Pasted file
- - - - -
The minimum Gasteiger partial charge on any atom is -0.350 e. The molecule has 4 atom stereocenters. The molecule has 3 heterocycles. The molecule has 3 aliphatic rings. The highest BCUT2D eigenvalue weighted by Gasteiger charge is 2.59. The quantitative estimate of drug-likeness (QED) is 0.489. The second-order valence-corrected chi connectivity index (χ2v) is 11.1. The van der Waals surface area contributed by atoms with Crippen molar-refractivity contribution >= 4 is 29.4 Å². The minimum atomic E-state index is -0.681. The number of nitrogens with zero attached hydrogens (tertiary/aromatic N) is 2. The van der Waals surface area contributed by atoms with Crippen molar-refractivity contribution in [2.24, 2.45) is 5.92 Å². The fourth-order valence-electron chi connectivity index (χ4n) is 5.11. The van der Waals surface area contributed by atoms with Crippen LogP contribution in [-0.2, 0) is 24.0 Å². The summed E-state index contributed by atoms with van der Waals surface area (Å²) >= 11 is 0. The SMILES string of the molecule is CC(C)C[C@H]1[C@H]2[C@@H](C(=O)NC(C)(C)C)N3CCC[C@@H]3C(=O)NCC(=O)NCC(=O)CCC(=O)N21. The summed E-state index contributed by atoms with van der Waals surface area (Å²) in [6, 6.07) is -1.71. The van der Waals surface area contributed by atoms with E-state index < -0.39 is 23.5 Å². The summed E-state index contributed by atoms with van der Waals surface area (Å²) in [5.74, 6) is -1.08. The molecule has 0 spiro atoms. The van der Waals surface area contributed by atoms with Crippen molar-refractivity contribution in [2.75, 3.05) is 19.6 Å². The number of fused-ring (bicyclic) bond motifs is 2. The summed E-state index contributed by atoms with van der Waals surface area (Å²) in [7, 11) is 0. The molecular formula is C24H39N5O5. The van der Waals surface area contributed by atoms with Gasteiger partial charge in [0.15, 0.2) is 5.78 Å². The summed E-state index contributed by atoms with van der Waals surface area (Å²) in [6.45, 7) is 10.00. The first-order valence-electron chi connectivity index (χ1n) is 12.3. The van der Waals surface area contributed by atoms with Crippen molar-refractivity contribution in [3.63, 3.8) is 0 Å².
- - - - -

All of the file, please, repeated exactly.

The minimum Gasteiger partial charge on any atom is -0.350 e. The molecule has 4 atom stereocenters. The molecule has 3 heterocycles. The molecule has 3 aliphatic rings. The highest BCUT2D eigenvalue weighted by Gasteiger charge is 2.59. The quantitative estimate of drug-likeness (QED) is 0.489. The second-order valence-corrected chi connectivity index (χ2v) is 11.1. The van der Waals surface area contributed by atoms with Crippen molar-refractivity contribution >= 4 is 29.4 Å². The minimum atomic E-state index is -0.681. The number of nitrogens with zero attached hydrogens (tertiary/aromatic N) is 2. The van der Waals surface area contributed by atoms with Crippen molar-refractivity contribution in [2.24, 2.45) is 5.92 Å². The fourth-order valence-electron chi connectivity index (χ4n) is 5.11. The van der Waals surface area contributed by atoms with Crippen LogP contribution in [-0.2, 0) is 24.0 Å². The summed E-state index contributed by atoms with van der Waals surface area (Å²) >= 11 is 0. The SMILES string of the molecule is CC(C)C[C@H]1[C@H]2[C@@H](C(=O)NC(C)(C)C)N3CCC[C@@H]3C(=O)NCC(=O)NCC(=O)CCC(=O)N21. The summed E-state index contributed by atoms with van der Waals surface area (Å²) in [6, 6.07) is -1.71. The van der Waals surface area contributed by atoms with E-state index < -0.39 is 23.5 Å². The summed E-state index contributed by atoms with van der Waals surface area (Å²) in [5.74, 6) is -1.08. The molecule has 0 spiro atoms. The van der Waals surface area contributed by atoms with Crippen molar-refractivity contribution in [2.75, 3.05) is 19.6 Å². The number of fused-ring (bicyclic) bond motifs is 2. The summed E-state index contributed by atoms with van der Waals surface area (Å²) in [7, 11) is 0. The molecular formula is C24H39N5O5. The van der Waals surface area contributed by atoms with Gasteiger partial charge in [0.15, 0.2) is 5.78 Å². The summed E-state index contributed by atoms with van der Waals surface area (Å²) in [6.45, 7) is 10.00. The first-order valence-electron chi connectivity index (χ1n) is 12.3. The van der Waals surface area contributed by atoms with Crippen molar-refractivity contribution in [3.63, 3.8) is 0 Å².